GEOMETRY AND SPATIAL SENSE IN THE EARLY CHILDHOOD CURRICULUM

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GEOMETRY AND SPATIAL SENSE IN THE EARLY CHILDHOOD CURRICULUM
By Copley, J.V.(2000)

GEOMETRY Shapes, sizes, positions, directions and movements CHILDREN SPATIAL SENSE Their awareness of themselves in relation to people and objects around them

Some Spatial Concepts:
On and In (1) On and In (2) Inside and Outside Up Down Behind and In Front (1) Behind and In Front (2) Beside Under Over Over and Under (1)

In 1850s Friedrich Froebel (The Father of kindergarten)
Designed curriculum that use special materials (“gifts”) to explore and grasp basic forms and relationship “gifts” Colored balls Cubes, spheres, cylinder Geometric blocks

In later years, less attention given to the study of geometry and spatial sense especially in childhood classroom Teachers only introduced shapes definition but not manipulation of shapes and spatial exploration especially to the real world.

NCTM Standards: Key aspects of G and SS for early childhood
Analyze characteristics and properties of 2D and 3D objects Semicircle = one curved side, one straight side, two corners and flat face Cube = 2 square bases, 6 faces, 8 vertices, 12 edges Cuboid = 2 rectangular bases, 6 faces, 8 vertices 12 edges (b) Specify locations and describes relationship using coordinate geometry or other rep. system (c)Apply transformations by recognizing and applying slides, flips and turns

(d) Using visualization to create mental images of geometric shapes by using spatial memory, can recognize structure in environment and specify location Example Shoebox ~ cuboid

By having the above abilities children will be
able to understand many areas in Math Examples Count sides and faces of cube - number relationship Identify patterns in space (ex: relationship between # of faces, vertices, edges of 3D objects)– patterns , functions and rudiments in algebra Compare shapes , direction and positions in space- develop new concepts and vocabulary Grouping items (ex: sizes, shapes) – skills in data collection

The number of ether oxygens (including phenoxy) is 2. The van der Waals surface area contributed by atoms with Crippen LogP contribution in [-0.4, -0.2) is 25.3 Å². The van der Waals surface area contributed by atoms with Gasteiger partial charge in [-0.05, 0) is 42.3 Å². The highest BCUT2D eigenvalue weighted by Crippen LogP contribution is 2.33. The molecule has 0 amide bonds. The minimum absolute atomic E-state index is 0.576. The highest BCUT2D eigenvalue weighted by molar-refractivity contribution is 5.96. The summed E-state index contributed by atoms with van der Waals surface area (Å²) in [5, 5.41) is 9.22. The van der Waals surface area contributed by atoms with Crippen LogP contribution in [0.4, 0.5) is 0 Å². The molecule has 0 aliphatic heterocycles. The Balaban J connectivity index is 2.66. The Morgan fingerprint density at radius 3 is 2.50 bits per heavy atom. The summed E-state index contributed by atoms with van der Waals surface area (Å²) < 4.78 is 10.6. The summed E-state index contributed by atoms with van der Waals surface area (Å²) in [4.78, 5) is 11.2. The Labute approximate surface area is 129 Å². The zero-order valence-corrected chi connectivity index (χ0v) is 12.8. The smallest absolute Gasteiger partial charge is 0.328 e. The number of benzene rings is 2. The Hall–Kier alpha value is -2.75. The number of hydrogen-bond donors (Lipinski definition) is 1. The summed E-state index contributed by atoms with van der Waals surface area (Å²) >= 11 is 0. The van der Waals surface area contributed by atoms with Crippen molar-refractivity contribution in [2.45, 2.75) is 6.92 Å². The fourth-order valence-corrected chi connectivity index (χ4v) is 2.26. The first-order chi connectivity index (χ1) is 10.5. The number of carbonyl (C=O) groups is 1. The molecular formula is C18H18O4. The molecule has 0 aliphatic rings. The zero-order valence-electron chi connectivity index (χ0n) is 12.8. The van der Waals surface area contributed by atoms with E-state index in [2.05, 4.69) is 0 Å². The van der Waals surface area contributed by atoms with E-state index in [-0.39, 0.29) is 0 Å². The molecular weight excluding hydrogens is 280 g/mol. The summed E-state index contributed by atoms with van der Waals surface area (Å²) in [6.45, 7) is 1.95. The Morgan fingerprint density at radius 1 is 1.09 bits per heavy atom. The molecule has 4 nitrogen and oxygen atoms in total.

Spatial sense come into play in Arts, Science ,Social studies, Music
Arts~ create 2D and 3D objects (spatial relationship and geometric forms are critical elements) Social studies ~make and read maps (need spatial thinking skills) Young children enjoy manipulating shapes in space, their spatial capabilities often exceed numerical skills(NCTM2000)

Role of teacher – as a bridge
Formal school knowledge Child’s informal knowledge TEACHER Pizza’s shape basketball triangle sphere

Levels of Geometric Thinking by Perre Van Hiele
Recognize geometric figures by their holistic physical appearance, do not think of attributes and properties of shapes “Circle ~ because looks like a clock”

Level 1 Children can isolate characteristics or attributes of the forms, “ a square has four equal sides” Level 2 Children establish relationships between attributes of the forms “a square is a rectangle because it has all of rectangle’s properties”

(thinking activity) LOOK, MAKE and FIX by Mr Quintanilla
Students : 7 tangram pieces

Mr Q : (i)Medium triangle and a square (ii) “LOOK” (iii) Cover (iv) “MAKE” (iv) Remove cover Mostly correct (v) ‘FIX”

Fernando : A turtle with no legs

Conclusion from LMF Spatial sense takes a long time to develop
Interesting sidelight: ss activities not easy (Mr. Q) Teachers : “ some have, some don’t” Mr Q : importance of effort rather than luck or intelligence

Main purpose in assessing children's understanding is to tailor learning experiences to their needs.
Through this activity, teacher notes growth in Fernando’s confidence and in Gina’s use of startegies

Children at play-With G and SS
Young children love exploring G and spatial aspects around them Teacher: ask q, suggest other activities, show various transformations, provide materials..to develop childs understanding on G and SS Mirrors : their images and reflections - ss Blocks creation-opportunities to make discoveries abt 2D & 3D shapes-g

Promoting development of key skills and concepts
Many teachers ignore gemetry and spatial sense. NCTM 2000 emphasizes g & ss as an important area in preschool

Specific Expectation for young children on shape
Before school, begin to form shapes concepts Age 6,7 , concepts fairly stable Age between 3 and 6 -ideal to learn shapes To develop shape concepts, need to handle, manipulate, draw shapes in many ways Solid cutouts of shapes are more conducive than printed forms-trace around cutouts Computer programs

Square sitting on its vertex
Triangle i) recognize shape as a whole-3 sides (ii) they do not recognize types of rectangles Good triangle Square sitting on its vertex Bad triangle

Children must be shown variety of triangles examples and no triangles so that they are ready to learn critical attributes of geometric shapes